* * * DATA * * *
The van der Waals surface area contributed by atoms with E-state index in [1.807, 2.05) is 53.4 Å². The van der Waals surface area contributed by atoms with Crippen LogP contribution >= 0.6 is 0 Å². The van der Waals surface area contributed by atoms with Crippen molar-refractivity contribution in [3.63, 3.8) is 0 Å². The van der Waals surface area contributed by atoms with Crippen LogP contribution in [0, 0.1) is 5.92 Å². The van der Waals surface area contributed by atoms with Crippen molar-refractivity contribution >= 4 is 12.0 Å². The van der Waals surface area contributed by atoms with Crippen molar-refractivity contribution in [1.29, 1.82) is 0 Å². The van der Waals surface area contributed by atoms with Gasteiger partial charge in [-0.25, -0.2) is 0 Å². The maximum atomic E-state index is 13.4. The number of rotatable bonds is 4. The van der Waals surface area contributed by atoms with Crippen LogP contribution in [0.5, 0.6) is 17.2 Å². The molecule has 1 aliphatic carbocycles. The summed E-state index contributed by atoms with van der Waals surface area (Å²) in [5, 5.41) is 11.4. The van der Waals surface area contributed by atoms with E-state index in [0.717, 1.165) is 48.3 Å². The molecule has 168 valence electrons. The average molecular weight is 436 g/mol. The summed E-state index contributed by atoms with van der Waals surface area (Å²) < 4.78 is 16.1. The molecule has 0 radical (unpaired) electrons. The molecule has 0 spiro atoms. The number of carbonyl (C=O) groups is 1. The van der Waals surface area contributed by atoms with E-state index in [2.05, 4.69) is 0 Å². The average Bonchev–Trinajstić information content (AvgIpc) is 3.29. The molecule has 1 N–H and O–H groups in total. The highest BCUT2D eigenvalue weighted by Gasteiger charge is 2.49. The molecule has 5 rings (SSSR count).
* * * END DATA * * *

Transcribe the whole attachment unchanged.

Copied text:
The van der Waals surface area contributed by atoms with E-state index in [1.807, 2.05) is 53.4 Å². The van der Waals surface area contributed by atoms with Crippen LogP contribution >= 0.6 is 0 Å². The van der Waals surface area contributed by atoms with Crippen molar-refractivity contribution in [3.63, 3.8) is 0 Å². The van der Waals surface area contributed by atoms with Crippen LogP contribution in [0, 0.1) is 5.92 Å². The van der Waals surface area contributed by atoms with Crippen molar-refractivity contribution >= 4 is 12.0 Å². The van der Waals surface area contributed by atoms with Crippen molar-refractivity contribution in [1.29, 1.82) is 0 Å². The van der Waals surface area contributed by atoms with Gasteiger partial charge in [-0.25, -0.2) is 0 Å². The maximum atomic E-state index is 13.4. The number of rotatable bonds is 4. The van der Waals surface area contributed by atoms with Crippen LogP contribution in [0.5, 0.6) is 17.2 Å². The molecule has 1 aliphatic carbocycles. The summed E-state index contributed by atoms with van der Waals surface area (Å²) in [5, 5.41) is 11.4. The van der Waals surface area contributed by atoms with E-state index in [0.717, 1.165) is 48.3 Å². The molecule has 168 valence electrons. The average molecular weight is 436 g/mol. The summed E-state index contributed by atoms with van der Waals surface area (Å²) < 4.78 is 16.1. The molecule has 0 radical (unpaired) electrons. The molecule has 0 spiro atoms. The number of carbonyl (C=O) groups is 1. The van der Waals surface area contributed by atoms with E-state index in [2.05, 4.69) is 0 Å². The average Bonchev–Trinajstić information content (AvgIpc) is 3.29. The molecule has 1 N–H and O–H groups in total. The highest BCUT2D eigenvalue weighted by Gasteiger charge is 2.49. The molecule has 5 rings (SSSR count).